We’re supposed to be visiting some of the villagers’ homes; we’re way behind schedule. But Rowlands Kaotcha, the country director for The Hunger Project in Malawi, suddenly leaps to his feet and starts shouting at the villagers, who are looking listless. Rowlands has been working for The Hunger Project for 13 years. A Malawian boy, he was bullied at school because his mum couldn’t afford shoes for him. She mum walked miles just to give birth to him – they both miraculously survived. And he has been working his whole life so that his fellow people don’t have to go through what he and his mother did. Rowlands can see that the villagers are struggling to believe that their lives can be any different. (The first step in The Hunger Project’s work is visualisation – they have to shift their mindset from resignation to realisation that things can change.)
So he jumps to his feet and delivers a raw, fiercely passionate, impromptu speech about how they need visualise a bigger life – believing they can is the first step. If they don’t choose a vision for themselves, they’re living someone else’s vision. Change has to come from within. (I can’t help but see the parallels with my own life. How many times has a goal seemed way too lofty, impossible – because you haven’t believed in it?). In this moment, he could be Martin Luther King. I watch the villagers’ faces closely and see a flicker of something. Hope.
Grace Chikowi also makes a passionate speech about how the women should have access to a health facility, and the important of girls’ education. Grace is the nutrition, gender, and HIV and AIDS Officer at The Hunger Project Malawi. Grace had a child who was stillborn, and she champions for proper maternal health, nutrition and women’s rights. She pumps her fists as she speaks, eyes blazing. In Australia, we have laconic, memorised speeches from stiff-collared pollies. What I’m witnessing with my fellow Hunger Project ‘trippers’ are leaders who are raw, real, off-the-cuff and so passionate about what they believe in that you’re moved to the core. I’m reminded of a quote I read once: “Eloquent speech is not from lip to ear, but rather from heart to heart.”
In Malawi, I didn’t just witness leadership in the form of spine-tingling speeches.
I met a leader of a women’s empowerment group who, upon hearing about a man who was beating his wife and children regularly, gathered a group of other women and went to his house and confronted him, and convinced him that violence was not the answer. Thanks to these women, he completely changed his ways and stopped beating his family.
We met a man who, thanks to a microfinance loan, had bought goats and started breeding and selling them. He was proud to tell us that he’d been able to help some neighbours out when they went through difficulties, giving them some goats to get started. It was humbling to see someone who has a small hut for a house, no running water or electricity give away some of what he has earned to someone in greater need. He’d put that before doing improvements on his house or getting a tin roof. A lesson in selfless leadership.
At one of the epicentres, people who were HIV positive were asked to stand up. They did, bravely. They weren’t ashamed. They were passionate about helping prevent the spread of HIV in their community. One of the women who had AIDS was sitting next to me. I hugged her as I got back on the bus; I’ll never forget her strength of character, but how frail she felt.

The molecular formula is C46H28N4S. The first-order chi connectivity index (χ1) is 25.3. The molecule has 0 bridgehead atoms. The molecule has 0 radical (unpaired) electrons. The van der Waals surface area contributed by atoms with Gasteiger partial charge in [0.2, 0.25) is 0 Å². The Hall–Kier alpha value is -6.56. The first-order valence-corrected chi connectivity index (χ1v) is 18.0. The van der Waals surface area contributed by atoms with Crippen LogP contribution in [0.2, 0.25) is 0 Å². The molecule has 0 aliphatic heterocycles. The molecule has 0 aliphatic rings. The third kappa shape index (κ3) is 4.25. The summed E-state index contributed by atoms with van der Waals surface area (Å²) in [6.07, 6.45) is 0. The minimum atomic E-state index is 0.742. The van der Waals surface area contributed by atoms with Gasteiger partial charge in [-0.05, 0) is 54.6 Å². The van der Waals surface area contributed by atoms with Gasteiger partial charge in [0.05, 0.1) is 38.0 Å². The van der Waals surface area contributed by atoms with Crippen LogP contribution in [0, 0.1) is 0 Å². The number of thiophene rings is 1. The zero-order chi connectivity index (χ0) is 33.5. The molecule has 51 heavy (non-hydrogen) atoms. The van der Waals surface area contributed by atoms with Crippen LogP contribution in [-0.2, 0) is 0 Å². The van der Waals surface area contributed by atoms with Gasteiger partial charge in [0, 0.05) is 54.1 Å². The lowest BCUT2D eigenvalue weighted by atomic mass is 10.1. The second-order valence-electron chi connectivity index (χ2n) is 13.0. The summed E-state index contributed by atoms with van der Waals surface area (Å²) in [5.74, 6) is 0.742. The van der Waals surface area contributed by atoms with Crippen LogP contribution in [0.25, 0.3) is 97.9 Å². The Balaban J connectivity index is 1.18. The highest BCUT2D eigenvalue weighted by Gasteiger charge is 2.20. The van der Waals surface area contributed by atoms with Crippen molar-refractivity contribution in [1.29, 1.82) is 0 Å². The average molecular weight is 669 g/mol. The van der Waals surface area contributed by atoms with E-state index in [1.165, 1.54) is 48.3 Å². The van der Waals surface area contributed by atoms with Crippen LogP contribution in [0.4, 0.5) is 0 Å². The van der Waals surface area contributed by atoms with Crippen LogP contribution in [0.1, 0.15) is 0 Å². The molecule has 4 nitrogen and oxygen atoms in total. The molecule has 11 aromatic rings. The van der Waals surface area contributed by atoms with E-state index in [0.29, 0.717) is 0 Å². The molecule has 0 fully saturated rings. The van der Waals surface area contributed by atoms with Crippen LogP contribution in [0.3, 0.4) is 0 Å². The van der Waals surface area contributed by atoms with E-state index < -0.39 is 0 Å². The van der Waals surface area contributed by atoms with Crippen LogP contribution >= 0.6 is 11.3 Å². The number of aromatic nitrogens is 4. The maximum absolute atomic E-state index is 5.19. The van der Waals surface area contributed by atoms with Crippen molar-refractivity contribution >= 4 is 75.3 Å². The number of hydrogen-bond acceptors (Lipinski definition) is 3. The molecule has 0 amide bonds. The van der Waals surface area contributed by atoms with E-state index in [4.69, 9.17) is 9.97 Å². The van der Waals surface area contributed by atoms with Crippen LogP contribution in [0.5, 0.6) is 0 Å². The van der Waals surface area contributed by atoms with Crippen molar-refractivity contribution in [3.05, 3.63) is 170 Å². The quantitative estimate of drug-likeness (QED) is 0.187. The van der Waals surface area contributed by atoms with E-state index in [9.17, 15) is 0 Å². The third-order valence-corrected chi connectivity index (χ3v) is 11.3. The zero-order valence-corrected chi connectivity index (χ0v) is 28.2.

We met Sarah, who runs a small grocery shop from her house and also sells beautiful sarongs (kangas). Her success has meant that she has been able to put a tin roof on her house for family, and she was looking at expanding her house to accommodate her grocery business. Her old house, which was demolished and a pile of rubble, and is now part of her backyard, and is about the size of shed. She doesn’t have electricity, but she is hoping to soon.
Some of my fellow trippers met a 45-year-old woman who is the sole breadwinner for four children (she has seven, but four had left home). She has a husband, but she’s his second wife and he’s barely around. Her eldest son is around 35 (you do the maths), and one of her children is intellectually disabled. She gets up at 6am, and goes to the fields to work. This is usually tending a maize crop. She then walks home via the water source, where she carries back a large bucket of water. She makes lunch for her children and then may take a bath or wash what little clothes they have. She will then prepare for another walk to get water, and then come back to make dinner. She didn’t have any food for their evening meal on the day we visited though … so dinner wasn’t going to happen that night.
At one point, she asked us what we did each day. One of my fellow trippers answered. Her response? “Your life sounds perfect – you don’t have anything to worry about.” Pretty much.
I’ve always quite enjoyed my comfort zone. There are cushions, and lots of Netflix and cups of tea. But I also know, as icky as it feels, is that I have to crawl out of there from time to time. And the Leadership and Immersion Program was about as far from the cushy zone as it gets. Not only were we witnessing others transforming their lives through vision, commitment and action and great leadership, but we also had to dig deep within, and find out what we wanted to commit to in our own lives. (With my fellow Business Chicks, there were some intense workshops and enough tears to fill Sydney Harbour twice.)
I left Malawi with a plan for my future, immense gratitude for my lottery-won life in Australia, and knowing that I would forever remember the warm hearts I met along the away.
Applications for The Business Chicks and The Hunger Project 2018 Senegal Journey are open now. Click here for more info and to register your interest.
Images: Anna Zhu